The Red Hat Society ladies left. Mike and his camera left. And then, after all that, I left. I had to drive to Ottumwa to buy more apples to make more pies.

And so begins the grind of a pie businessperson. It's much easier to write about pie than to make it for the masses! Not to get ahead of myself -- I've only sold 3 pies -- but I already think I'm going to have to hire some of Eldon's local pie bakers to help. Because the world really does need more pie.

Mike Borland's segment about the American Gothic House, pie and me airs Monday, October 18 during the 5:00 news. Also check the WHO-TV website for an additional online-only segment.

Thursday, October 14, 2010

American Gothic Pie Stand Opens Saturday!


Pie patrons can enjoy their pie & coffee at picnic tables
I'm committed now. All it took was a front page article in Iowa's biggest newspaper, the Des Moines Register, to seal the deal. On Monday, October 11, the reporter, Kyle Munson, declared to the world that I would be selling pie at my new home, the American Gothic House. Uh, yeah, okay. Guess I better get busy.

So yesterday I took the big journey to Des Moines, where I went on a shopping spree -- in this order -- to Office Max (for signage), Bed Bath & Beyond (for a coffee pot and thermoses), Costco (for plates, napkins, forks, coffee cups and a folding table upon which to set everything), and Wal-Mart (for disposable pie tins, a covered cake/pie plate, and a cast-iron skillet which was not for pie but I needed one and it was $7 cheaper at Wal-Mart than for the Emeril brand one at Bed, Bath & Beyond.)

After dropping $300 on supplies I loaded up my covered wagon, I mean my MINI Cooper, and made the two-hour trek back to Eldon wondering a) how many apple pies I should make, b) how much I should charge for pie slices, whole pies and Starbucks French Roast (there will be no weak diner coffee served with my pie!), and c) if I'm crazy for moving to rural Iowa and thinking I can start a pie business. For one thing, many people in this town of 998 already make damn good pie. And several residents (ahem, Arlene Kildow and Janice Chickering) are legendary, blue ribbon-winning pie bakers. They certainly don't need me, some highfalutin West Coast pie baker-to-the-stars, to get quality pie. And two, how many pieces of pie will I have to sell to recoup my $300 investment? Considering we're heading into winter soon, that could take until next summer.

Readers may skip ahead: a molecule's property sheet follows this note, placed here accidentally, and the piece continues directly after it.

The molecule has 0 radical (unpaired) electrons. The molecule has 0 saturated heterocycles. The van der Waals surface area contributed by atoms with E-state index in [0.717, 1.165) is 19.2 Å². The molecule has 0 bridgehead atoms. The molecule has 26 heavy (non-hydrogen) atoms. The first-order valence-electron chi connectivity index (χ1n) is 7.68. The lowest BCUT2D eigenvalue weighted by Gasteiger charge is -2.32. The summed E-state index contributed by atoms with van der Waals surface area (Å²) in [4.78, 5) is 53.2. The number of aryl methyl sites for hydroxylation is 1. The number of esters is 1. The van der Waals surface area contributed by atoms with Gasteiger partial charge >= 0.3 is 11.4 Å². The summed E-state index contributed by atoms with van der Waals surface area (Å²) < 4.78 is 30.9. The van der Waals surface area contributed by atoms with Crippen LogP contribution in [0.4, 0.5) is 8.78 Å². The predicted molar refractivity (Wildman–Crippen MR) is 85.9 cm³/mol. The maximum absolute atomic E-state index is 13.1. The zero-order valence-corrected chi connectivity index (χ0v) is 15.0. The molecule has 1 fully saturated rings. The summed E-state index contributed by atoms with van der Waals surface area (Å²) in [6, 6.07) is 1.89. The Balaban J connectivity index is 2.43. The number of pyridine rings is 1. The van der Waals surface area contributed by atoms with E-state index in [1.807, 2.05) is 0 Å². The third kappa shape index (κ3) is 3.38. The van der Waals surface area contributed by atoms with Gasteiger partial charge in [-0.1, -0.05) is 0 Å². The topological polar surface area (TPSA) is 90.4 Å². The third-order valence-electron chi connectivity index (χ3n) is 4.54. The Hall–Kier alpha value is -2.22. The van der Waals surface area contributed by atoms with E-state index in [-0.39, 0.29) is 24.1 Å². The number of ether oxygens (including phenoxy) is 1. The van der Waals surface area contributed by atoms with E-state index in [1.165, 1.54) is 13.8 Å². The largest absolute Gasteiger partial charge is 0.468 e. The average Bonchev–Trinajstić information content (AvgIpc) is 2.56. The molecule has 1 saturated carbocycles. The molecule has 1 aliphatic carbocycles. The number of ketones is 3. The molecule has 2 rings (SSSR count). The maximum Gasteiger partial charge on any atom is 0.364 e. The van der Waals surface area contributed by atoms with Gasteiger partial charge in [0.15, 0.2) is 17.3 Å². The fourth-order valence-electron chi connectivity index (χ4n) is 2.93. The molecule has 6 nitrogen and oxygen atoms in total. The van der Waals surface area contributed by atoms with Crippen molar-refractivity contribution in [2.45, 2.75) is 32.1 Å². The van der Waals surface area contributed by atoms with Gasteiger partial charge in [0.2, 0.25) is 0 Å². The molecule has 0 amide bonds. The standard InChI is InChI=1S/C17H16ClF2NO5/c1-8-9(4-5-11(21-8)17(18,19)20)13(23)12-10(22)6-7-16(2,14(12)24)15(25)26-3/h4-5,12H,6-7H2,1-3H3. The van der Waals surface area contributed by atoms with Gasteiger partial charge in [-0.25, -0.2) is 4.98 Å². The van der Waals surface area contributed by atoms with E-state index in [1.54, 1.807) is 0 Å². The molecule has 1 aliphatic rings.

What Kyle Munson didn't write about in his article was my business plan. Kyle asked me how much a slice of pie was going to cost. I squirmed, shrugged my shoulders, looked down at my feet, I did everything but answer his question. Then pointing up at the kitchen wall I answered, "My problem is this." He looked up at my huge foam board sign, decorated with a red and white checkered tablecloth border, emblazoned with huge letters that read: FREE PIE. "I don't think I'll ever make a good businessperson because I like giving pie away. If you would come into my shop feeling down I would say, 'Oh, it looks like you could use a piece of pie to cheer you up. Here you go. No charge.' Um, not a great business strategy."